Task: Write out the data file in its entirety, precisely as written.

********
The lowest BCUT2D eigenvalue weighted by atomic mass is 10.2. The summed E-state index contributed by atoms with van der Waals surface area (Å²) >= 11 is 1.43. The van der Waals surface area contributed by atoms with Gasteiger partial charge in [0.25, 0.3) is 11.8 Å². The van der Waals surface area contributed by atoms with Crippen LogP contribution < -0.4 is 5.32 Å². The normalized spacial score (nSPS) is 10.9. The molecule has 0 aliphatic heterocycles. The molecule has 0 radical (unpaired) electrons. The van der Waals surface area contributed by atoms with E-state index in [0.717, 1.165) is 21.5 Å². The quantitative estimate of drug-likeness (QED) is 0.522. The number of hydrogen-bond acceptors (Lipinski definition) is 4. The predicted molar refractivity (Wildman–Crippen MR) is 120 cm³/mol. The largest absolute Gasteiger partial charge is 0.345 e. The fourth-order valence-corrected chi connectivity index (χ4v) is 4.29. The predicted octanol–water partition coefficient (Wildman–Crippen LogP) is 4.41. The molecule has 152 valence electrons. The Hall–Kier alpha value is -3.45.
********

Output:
The lowest BCUT2D eigenvalue weighted by atomic mass is 10.2. The summed E-state index contributed by atoms with van der Waals surface area (Å²) >= 11 is 1.43. The van der Waals surface area contributed by atoms with Gasteiger partial charge in [0.25, 0.3) is 11.8 Å². The van der Waals surface area contributed by atoms with Crippen LogP contribution < -0.4 is 5.32 Å². The normalized spacial score (nSPS) is 10.9. The molecule has 0 aliphatic heterocycles. The molecule has 0 radical (unpaired) electrons. The van der Waals surface area contributed by atoms with E-state index in [0.717, 1.165) is 21.5 Å². The quantitative estimate of drug-likeness (QED) is 0.522. The number of hydrogen-bond acceptors (Lipinski definition) is 4. The predicted molar refractivity (Wildman–Crippen MR) is 120 cm³/mol. The largest absolute Gasteiger partial charge is 0.345 e. The fourth-order valence-corrected chi connectivity index (χ4v) is 4.29. The predicted octanol–water partition coefficient (Wildman–Crippen LogP) is 4.41. The molecule has 152 valence electrons. The Hall–Kier alpha value is -3.45.